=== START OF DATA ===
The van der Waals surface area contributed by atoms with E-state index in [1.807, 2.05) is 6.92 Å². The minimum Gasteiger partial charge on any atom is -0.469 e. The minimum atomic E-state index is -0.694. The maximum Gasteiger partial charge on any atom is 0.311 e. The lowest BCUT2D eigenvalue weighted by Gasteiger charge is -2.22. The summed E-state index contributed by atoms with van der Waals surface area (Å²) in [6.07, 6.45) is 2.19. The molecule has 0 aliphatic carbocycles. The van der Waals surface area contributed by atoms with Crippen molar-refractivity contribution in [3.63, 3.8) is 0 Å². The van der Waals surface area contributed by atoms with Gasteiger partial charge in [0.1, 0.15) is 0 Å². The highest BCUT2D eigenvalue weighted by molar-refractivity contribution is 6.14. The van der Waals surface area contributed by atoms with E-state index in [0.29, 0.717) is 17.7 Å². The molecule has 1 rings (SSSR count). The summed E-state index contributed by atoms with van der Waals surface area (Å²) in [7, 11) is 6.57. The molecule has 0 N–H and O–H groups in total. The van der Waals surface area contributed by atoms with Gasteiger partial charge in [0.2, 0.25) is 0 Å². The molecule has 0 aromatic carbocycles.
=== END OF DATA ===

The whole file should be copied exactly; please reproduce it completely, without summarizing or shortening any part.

The van der Waals surface area contributed by atoms with E-state index in [1.807, 2.05) is 6.92 Å². The minimum Gasteiger partial charge on any atom is -0.469 e. The minimum atomic E-state index is -0.694. The maximum Gasteiger partial charge on any atom is 0.311 e. The lowest BCUT2D eigenvalue weighted by Gasteiger charge is -2.22. The summed E-state index contributed by atoms with van der Waals surface area (Å²) in [6.07, 6.45) is 2.19. The molecule has 0 aliphatic carbocycles. The van der Waals surface area contributed by atoms with Crippen molar-refractivity contribution in [3.63, 3.8) is 0 Å². The van der Waals surface area contributed by atoms with Gasteiger partial charge in [0.1, 0.15) is 0 Å². The highest BCUT2D eigenvalue weighted by molar-refractivity contribution is 6.14. The van der Waals surface area contributed by atoms with E-state index in [0.29, 0.717) is 17.7 Å². The molecule has 1 rings (SSSR count). The summed E-state index contributed by atoms with van der Waals surface area (Å²) in [7, 11) is 6.57. The molecule has 0 N–H and O–H groups in total. The van der Waals surface area contributed by atoms with Gasteiger partial charge in [0.2, 0.25) is 0 Å². The molecule has 0 aromatic carbocycles.